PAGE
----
Single-word incorporations in Ukrainian-English bilingual discourse: Little things mean a lot.
|Title:||Single-word incorporations in Ukrainian-English bilingual discourse: Little things mean a lot.|
|Abstract:||This research develops theory-independent diagnostics for identifying the status of single-word incorporations of one language occurring in the discourse of another. Our investigation is based on the premises of Variation theory requiring systematic evaluation of a spoken-language corpus, and exhaustive quantitative analysis of inherent variability not only in mixed or bilingual language, but more innovatively in the unmixed or monolingual vernaculars, which are in contact. We hypothesize that (1) if the contentious lone items are code-switched, i.e. produced by the donor language, their patterns of behavior should be similar to those of their unmixed donor-language counterparts, while at the same time differing from those of their unmixed recipient-language counterparts; (2) if such items pattern similarly to their unmixed recipient-language counterparts, while differing from their unmixed donor-language counterparts, we infer that they were produced by the recipient language, and hence are borrowed; and (3) if their patterns follow neither donor- nor recipient-language counterparts, they could be produced by some other language contact phenomena. We test this hypothesis by analyzing natural performance bilingual data involving two typologically different languages, Ukrainian (a Slavic language) and English. Numerous morpho-syntactic differences between these two languages provide a wide range of 'conflict sites', which allow us to observe the differences in their patterns, and hence, to reveal unambiguously the language membership of the items in question. The results showed that lone English-origin items occurring in Ukrainian discourse were not produced exclusively by one process. The majority of them were borrowed, whereas some were code-switched. None, however, were produced by any other phenomena. Borrowed items, either nonce or established, were shown to acquire all morpho-syntactic features required for a particular part of speech, and applied those features with the same variability as their Ukrainian counterparts. Code-switched English-origin utterances clearly failed to fulfill Ukrainian requirements (with respect to gender assignment, different types of agreement, syntactic position, etc.), and exhibited behavior similar to their unmixed English counterparts. We have also found that a switch site constitutes a 'barrier' for language-specific features, but not for the universal ones. Having succeeded in applying this diagnostics to code-switching/borrowing identification, this study reveals a detailed view of what the process of integration is at the moment of borrowing, i.e. on the synchronic level. It consists of applying the patterns of the language in which they are incorporated, either standard or non-standard, to other-language items in exactly the same way, as to the recipient-language counterparts. Thus, this research provides clear indication that the source grammar of inherently ambiguous forms in bilingual discourse can be empirically determined by using a comparative method applied to an entire corpus of natural performance data, using appropriate diagnostics, focusing on language-specific features, and making use of, rather than avoiding, inherent variability.|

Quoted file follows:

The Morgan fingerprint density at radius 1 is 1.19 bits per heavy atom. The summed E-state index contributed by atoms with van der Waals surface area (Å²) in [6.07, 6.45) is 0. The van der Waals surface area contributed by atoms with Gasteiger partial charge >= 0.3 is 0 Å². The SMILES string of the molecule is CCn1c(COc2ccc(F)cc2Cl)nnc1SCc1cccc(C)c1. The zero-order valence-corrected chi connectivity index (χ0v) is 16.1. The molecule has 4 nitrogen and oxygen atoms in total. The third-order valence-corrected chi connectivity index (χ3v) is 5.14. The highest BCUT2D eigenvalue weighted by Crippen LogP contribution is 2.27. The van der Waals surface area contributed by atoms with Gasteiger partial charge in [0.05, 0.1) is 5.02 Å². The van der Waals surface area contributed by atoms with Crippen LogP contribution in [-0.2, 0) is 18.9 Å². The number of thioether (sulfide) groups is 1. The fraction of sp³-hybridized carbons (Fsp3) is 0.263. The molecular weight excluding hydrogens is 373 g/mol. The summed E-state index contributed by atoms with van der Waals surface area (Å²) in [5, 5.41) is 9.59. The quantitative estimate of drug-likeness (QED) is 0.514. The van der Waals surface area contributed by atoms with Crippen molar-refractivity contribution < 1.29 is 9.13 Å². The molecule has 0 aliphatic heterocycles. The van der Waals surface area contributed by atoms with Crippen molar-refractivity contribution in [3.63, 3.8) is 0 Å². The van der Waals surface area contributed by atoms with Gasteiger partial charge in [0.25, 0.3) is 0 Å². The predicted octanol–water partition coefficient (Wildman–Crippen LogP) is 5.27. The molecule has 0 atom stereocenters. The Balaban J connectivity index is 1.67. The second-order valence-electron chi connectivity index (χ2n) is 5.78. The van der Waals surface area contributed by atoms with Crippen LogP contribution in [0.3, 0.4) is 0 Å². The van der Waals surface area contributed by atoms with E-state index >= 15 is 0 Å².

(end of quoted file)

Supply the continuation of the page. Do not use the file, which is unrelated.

|Collection||Thèses, 1910 - 2010 // Theses, 1910 - 2010|